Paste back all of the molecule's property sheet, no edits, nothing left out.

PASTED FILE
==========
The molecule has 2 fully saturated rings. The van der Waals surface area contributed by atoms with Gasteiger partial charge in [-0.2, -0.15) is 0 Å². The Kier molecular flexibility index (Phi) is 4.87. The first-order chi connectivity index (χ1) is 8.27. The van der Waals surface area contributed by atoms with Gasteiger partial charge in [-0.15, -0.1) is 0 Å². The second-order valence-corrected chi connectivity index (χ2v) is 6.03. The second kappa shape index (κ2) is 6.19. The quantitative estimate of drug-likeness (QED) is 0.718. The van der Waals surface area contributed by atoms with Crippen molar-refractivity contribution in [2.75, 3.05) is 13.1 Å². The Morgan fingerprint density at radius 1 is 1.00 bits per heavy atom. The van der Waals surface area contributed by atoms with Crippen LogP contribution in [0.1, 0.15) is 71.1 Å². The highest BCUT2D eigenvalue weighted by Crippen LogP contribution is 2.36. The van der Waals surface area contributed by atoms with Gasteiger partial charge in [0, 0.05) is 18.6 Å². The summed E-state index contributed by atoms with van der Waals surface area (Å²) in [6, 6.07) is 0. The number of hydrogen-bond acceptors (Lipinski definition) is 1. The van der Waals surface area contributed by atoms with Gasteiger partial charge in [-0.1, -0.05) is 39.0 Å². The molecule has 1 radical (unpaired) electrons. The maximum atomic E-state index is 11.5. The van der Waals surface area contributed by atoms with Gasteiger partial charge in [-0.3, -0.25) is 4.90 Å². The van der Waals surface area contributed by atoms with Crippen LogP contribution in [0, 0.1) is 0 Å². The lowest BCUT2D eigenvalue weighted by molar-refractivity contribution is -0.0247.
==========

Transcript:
The molecule has 2 fully saturated rings. The van der Waals surface area contributed by atoms with Gasteiger partial charge in [-0.2, -0.15) is 0 Å². The Kier molecular flexibility index (Phi) is 4.87. The first-order chi connectivity index (χ1) is 8.27. The van der Waals surface area contributed by atoms with Gasteiger partial charge in [-0.15, -0.1) is 0 Å². The second-order valence-corrected chi connectivity index (χ2v) is 6.03. The second kappa shape index (κ2) is 6.19. The quantitative estimate of drug-likeness (QED) is 0.718. The van der Waals surface area contributed by atoms with Crippen molar-refractivity contribution in [2.75, 3.05) is 13.1 Å². The Morgan fingerprint density at radius 1 is 1.00 bits per heavy atom. The van der Waals surface area contributed by atoms with Crippen LogP contribution in [0.1, 0.15) is 71.1 Å². The highest BCUT2D eigenvalue weighted by Crippen LogP contribution is 2.36. The van der Waals surface area contributed by atoms with Gasteiger partial charge in [0, 0.05) is 18.6 Å². The summed E-state index contributed by atoms with van der Waals surface area (Å²) in [6, 6.07) is 0. The number of hydrogen-bond acceptors (Lipinski definition) is 1. The van der Waals surface area contributed by atoms with Gasteiger partial charge in [-0.1, -0.05) is 39.0 Å². The molecule has 1 radical (unpaired) electrons. The maximum atomic E-state index is 11.5. The van der Waals surface area contributed by atoms with Gasteiger partial charge in [-0.3, -0.25) is 4.90 Å². The van der Waals surface area contributed by atoms with Crippen LogP contribution in [0, 0.1) is 0 Å². The lowest BCUT2D eigenvalue weighted by molar-refractivity contribution is -0.0247.